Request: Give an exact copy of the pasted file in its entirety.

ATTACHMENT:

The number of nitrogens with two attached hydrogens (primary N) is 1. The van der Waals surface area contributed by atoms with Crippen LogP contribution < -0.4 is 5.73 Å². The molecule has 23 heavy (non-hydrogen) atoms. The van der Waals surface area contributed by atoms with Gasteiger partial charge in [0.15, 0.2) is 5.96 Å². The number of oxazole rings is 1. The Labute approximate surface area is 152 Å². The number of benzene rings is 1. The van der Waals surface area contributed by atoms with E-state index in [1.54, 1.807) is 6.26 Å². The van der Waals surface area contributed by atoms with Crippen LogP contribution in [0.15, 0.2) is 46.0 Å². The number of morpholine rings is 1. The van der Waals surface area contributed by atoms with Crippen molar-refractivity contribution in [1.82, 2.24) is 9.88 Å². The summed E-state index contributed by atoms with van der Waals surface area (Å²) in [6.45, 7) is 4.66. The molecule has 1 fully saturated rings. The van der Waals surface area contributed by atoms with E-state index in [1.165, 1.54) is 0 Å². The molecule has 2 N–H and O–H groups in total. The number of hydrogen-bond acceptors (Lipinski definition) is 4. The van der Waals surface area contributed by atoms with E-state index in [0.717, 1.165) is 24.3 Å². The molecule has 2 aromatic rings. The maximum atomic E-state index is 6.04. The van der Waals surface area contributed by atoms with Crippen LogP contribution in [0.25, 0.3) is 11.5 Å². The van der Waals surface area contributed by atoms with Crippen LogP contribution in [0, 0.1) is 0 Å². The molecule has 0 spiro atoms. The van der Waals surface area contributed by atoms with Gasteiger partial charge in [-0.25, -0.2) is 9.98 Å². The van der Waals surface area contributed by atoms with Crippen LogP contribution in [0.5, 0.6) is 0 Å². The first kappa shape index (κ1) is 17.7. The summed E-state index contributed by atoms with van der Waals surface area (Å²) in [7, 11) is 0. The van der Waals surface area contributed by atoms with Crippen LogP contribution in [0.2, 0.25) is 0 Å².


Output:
The number of nitrogens with two attached hydrogens (primary N) is 1. The van der Waals surface area contributed by atoms with Crippen LogP contribution < -0.4 is 5.73 Å². The molecule has 23 heavy (non-hydrogen) atoms. The van der Waals surface area contributed by atoms with Gasteiger partial charge in [0.15, 0.2) is 5.96 Å². The number of oxazole rings is 1. The Labute approximate surface area is 152 Å². The number of benzene rings is 1. The van der Waals surface area contributed by atoms with E-state index in [1.54, 1.807) is 6.26 Å². The van der Waals surface area contributed by atoms with Crippen LogP contribution in [0.15, 0.2) is 46.0 Å². The number of morpholine rings is 1. The van der Waals surface area contributed by atoms with Crippen molar-refractivity contribution in [1.82, 2.24) is 9.88 Å². The summed E-state index contributed by atoms with van der Waals surface area (Å²) in [6.45, 7) is 4.66. The molecule has 1 fully saturated rings. The van der Waals surface area contributed by atoms with E-state index in [1.165, 1.54) is 0 Å². The molecule has 2 N–H and O–H groups in total. The number of hydrogen-bond acceptors (Lipinski definition) is 4. The van der Waals surface area contributed by atoms with E-state index in [0.717, 1.165) is 24.3 Å². The molecule has 2 aromatic rings. The maximum atomic E-state index is 6.04. The van der Waals surface area contributed by atoms with Crippen LogP contribution in [0.25, 0.3) is 11.5 Å². The van der Waals surface area contributed by atoms with Crippen LogP contribution in [0, 0.1) is 0 Å². The molecule has 0 spiro atoms. The van der Waals surface area contributed by atoms with Gasteiger partial charge in [-0.25, -0.2) is 9.98 Å². The van der Waals surface area contributed by atoms with Crippen LogP contribution in [0.5, 0.6) is 0 Å². The first kappa shape index (κ1) is 17.7. The summed E-state index contributed by atoms with van der Waals surface area (Å²) in [7, 11) is 0. The van der Waals surface area contributed by atoms with Crippen LogP contribution in [0.2, 0.25) is 0 Å².